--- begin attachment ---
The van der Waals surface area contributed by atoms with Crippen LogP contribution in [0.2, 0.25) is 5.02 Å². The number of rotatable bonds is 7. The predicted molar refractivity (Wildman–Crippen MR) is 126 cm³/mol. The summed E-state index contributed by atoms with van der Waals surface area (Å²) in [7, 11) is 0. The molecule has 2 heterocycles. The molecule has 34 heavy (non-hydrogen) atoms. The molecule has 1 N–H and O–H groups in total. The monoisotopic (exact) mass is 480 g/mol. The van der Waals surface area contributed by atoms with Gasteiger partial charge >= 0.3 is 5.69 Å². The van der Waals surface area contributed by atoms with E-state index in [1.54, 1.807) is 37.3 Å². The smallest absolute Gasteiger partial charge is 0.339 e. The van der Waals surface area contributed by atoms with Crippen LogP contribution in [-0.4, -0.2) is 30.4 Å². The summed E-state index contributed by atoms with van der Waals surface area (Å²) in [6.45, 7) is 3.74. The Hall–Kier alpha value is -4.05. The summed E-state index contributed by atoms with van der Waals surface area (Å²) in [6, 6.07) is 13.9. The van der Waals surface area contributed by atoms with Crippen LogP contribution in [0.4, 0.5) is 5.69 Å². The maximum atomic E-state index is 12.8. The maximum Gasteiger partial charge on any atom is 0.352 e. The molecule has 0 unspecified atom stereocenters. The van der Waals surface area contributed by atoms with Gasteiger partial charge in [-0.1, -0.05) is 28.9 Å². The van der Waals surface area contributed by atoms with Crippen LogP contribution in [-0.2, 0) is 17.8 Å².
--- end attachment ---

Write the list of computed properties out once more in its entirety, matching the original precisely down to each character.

The van der Waals surface area contributed by atoms with Crippen LogP contribution in [0.2, 0.25) is 5.02 Å². The number of rotatable bonds is 7. The predicted molar refractivity (Wildman–Crippen MR) is 126 cm³/mol. The summed E-state index contributed by atoms with van der Waals surface area (Å²) in [7, 11) is 0. The molecule has 2 heterocycles. The molecule has 34 heavy (non-hydrogen) atoms. The molecule has 1 N–H and O–H groups in total. The monoisotopic (exact) mass is 480 g/mol. The van der Waals surface area contributed by atoms with Gasteiger partial charge >= 0.3 is 5.69 Å². The van der Waals surface area contributed by atoms with E-state index in [1.54, 1.807) is 37.3 Å². The smallest absolute Gasteiger partial charge is 0.339 e. The van der Waals surface area contributed by atoms with Crippen LogP contribution in [-0.4, -0.2) is 30.4 Å². The summed E-state index contributed by atoms with van der Waals surface area (Å²) in [6.45, 7) is 3.74. The Hall–Kier alpha value is -4.05. The summed E-state index contributed by atoms with van der Waals surface area (Å²) in [6, 6.07) is 13.9. The van der Waals surface area contributed by atoms with Crippen LogP contribution in [0.4, 0.5) is 5.69 Å². The maximum atomic E-state index is 12.8. The maximum Gasteiger partial charge on any atom is 0.352 e. The molecule has 0 unspecified atom stereocenters. The van der Waals surface area contributed by atoms with Gasteiger partial charge in [-0.1, -0.05) is 28.9 Å². The van der Waals surface area contributed by atoms with Crippen LogP contribution in [-0.2, 0) is 17.8 Å².